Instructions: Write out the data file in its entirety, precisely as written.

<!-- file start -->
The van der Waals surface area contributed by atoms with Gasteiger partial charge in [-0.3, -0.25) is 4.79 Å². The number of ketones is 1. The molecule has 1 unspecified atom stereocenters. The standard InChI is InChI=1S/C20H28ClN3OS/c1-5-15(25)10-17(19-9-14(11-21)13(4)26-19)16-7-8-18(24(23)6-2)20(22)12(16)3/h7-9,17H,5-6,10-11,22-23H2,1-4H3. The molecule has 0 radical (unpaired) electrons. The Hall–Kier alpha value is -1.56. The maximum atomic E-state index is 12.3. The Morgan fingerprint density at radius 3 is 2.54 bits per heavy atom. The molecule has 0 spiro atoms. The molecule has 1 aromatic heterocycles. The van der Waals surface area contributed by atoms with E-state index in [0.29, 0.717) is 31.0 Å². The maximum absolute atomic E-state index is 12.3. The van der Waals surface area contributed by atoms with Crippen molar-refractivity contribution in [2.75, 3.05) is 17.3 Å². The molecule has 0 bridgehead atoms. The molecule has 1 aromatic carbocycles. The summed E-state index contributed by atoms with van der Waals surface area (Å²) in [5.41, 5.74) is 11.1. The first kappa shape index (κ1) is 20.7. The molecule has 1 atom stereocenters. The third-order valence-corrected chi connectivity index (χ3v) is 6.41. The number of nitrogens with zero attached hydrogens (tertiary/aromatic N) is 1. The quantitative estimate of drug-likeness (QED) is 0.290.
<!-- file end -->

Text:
The van der Waals surface area contributed by atoms with Gasteiger partial charge in [-0.3, -0.25) is 4.79 Å². The number of ketones is 1. The molecule has 1 unspecified atom stereocenters. The standard InChI is InChI=1S/C20H28ClN3OS/c1-5-15(25)10-17(19-9-14(11-21)13(4)26-19)16-7-8-18(24(23)6-2)20(22)12(16)3/h7-9,17H,5-6,10-11,22-23H2,1-4H3. The molecule has 0 radical (unpaired) electrons. The Hall–Kier alpha value is -1.56. The maximum atomic E-state index is 12.3. The Morgan fingerprint density at radius 3 is 2.54 bits per heavy atom. The molecule has 0 spiro atoms. The molecule has 1 aromatic heterocycles. The van der Waals surface area contributed by atoms with E-state index in [0.29, 0.717) is 31.0 Å². The maximum absolute atomic E-state index is 12.3. The van der Waals surface area contributed by atoms with Crippen molar-refractivity contribution in [2.75, 3.05) is 17.3 Å². The molecule has 0 bridgehead atoms. The molecule has 1 aromatic carbocycles. The summed E-state index contributed by atoms with van der Waals surface area (Å²) in [5.41, 5.74) is 11.1. The first kappa shape index (κ1) is 20.7. The molecule has 1 atom stereocenters. The third-order valence-corrected chi connectivity index (χ3v) is 6.41. The number of nitrogens with zero attached hydrogens (tertiary/aromatic N) is 1. The quantitative estimate of drug-likeness (QED) is 0.290.